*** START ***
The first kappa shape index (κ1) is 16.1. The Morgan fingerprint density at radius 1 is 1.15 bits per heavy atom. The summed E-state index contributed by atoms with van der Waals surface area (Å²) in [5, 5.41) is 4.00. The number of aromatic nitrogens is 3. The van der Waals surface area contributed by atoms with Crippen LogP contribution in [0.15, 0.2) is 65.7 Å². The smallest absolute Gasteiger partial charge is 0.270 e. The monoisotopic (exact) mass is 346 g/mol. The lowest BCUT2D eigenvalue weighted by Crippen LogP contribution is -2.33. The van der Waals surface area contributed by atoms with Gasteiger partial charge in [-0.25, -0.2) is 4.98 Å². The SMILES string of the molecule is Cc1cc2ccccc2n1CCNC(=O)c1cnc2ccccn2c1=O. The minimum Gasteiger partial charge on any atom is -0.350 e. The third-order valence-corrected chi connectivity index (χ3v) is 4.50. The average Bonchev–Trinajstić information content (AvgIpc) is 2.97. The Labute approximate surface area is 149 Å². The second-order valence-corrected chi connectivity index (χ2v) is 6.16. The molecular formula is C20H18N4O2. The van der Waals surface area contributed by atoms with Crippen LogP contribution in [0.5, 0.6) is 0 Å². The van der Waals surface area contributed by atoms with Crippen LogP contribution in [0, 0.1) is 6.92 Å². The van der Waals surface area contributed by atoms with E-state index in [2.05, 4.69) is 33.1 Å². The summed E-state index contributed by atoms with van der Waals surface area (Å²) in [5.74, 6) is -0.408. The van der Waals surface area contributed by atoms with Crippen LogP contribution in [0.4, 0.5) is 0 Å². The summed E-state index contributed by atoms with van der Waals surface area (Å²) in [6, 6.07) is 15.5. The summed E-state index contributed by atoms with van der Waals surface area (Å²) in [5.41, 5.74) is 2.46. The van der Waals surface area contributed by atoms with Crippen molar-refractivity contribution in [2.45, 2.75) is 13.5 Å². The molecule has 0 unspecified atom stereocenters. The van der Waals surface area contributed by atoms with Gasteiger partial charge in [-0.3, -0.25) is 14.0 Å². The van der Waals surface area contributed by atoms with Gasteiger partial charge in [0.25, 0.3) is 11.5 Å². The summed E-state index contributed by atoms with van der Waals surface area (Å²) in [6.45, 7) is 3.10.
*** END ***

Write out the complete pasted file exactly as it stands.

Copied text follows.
The first kappa shape index (κ1) is 16.1. The Morgan fingerprint density at radius 1 is 1.15 bits per heavy atom. The summed E-state index contributed by atoms with van der Waals surface area (Å²) in [5, 5.41) is 4.00. The number of aromatic nitrogens is 3. The van der Waals surface area contributed by atoms with Crippen LogP contribution in [0.15, 0.2) is 65.7 Å². The smallest absolute Gasteiger partial charge is 0.270 e. The monoisotopic (exact) mass is 346 g/mol. The lowest BCUT2D eigenvalue weighted by Crippen LogP contribution is -2.33. The van der Waals surface area contributed by atoms with Gasteiger partial charge in [-0.25, -0.2) is 4.98 Å². The SMILES string of the molecule is Cc1cc2ccccc2n1CCNC(=O)c1cnc2ccccn2c1=O. The minimum Gasteiger partial charge on any atom is -0.350 e. The third-order valence-corrected chi connectivity index (χ3v) is 4.50. The average Bonchev–Trinajstić information content (AvgIpc) is 2.97. The Labute approximate surface area is 149 Å². The second-order valence-corrected chi connectivity index (χ2v) is 6.16. The molecular formula is C20H18N4O2. The van der Waals surface area contributed by atoms with Crippen LogP contribution in [0.5, 0.6) is 0 Å². The van der Waals surface area contributed by atoms with Crippen LogP contribution in [0, 0.1) is 6.92 Å². The van der Waals surface area contributed by atoms with E-state index in [2.05, 4.69) is 33.1 Å². The summed E-state index contributed by atoms with van der Waals surface area (Å²) in [5.74, 6) is -0.408. The van der Waals surface area contributed by atoms with Crippen LogP contribution in [0.4, 0.5) is 0 Å². The summed E-state index contributed by atoms with van der Waals surface area (Å²) in [6, 6.07) is 15.5. The summed E-state index contributed by atoms with van der Waals surface area (Å²) in [5.41, 5.74) is 2.46. The van der Waals surface area contributed by atoms with Crippen molar-refractivity contribution in [2.45, 2.75) is 13.5 Å². The molecule has 0 unspecified atom stereocenters. The van der Waals surface area contributed by atoms with Gasteiger partial charge in [-0.3, -0.25) is 14.0 Å². The van der Waals surface area contributed by atoms with Gasteiger partial charge in [0.25, 0.3) is 11.5 Å². The summed E-state index contributed by atoms with van der Waals surface area (Å²) in [6.45, 7) is 3.10.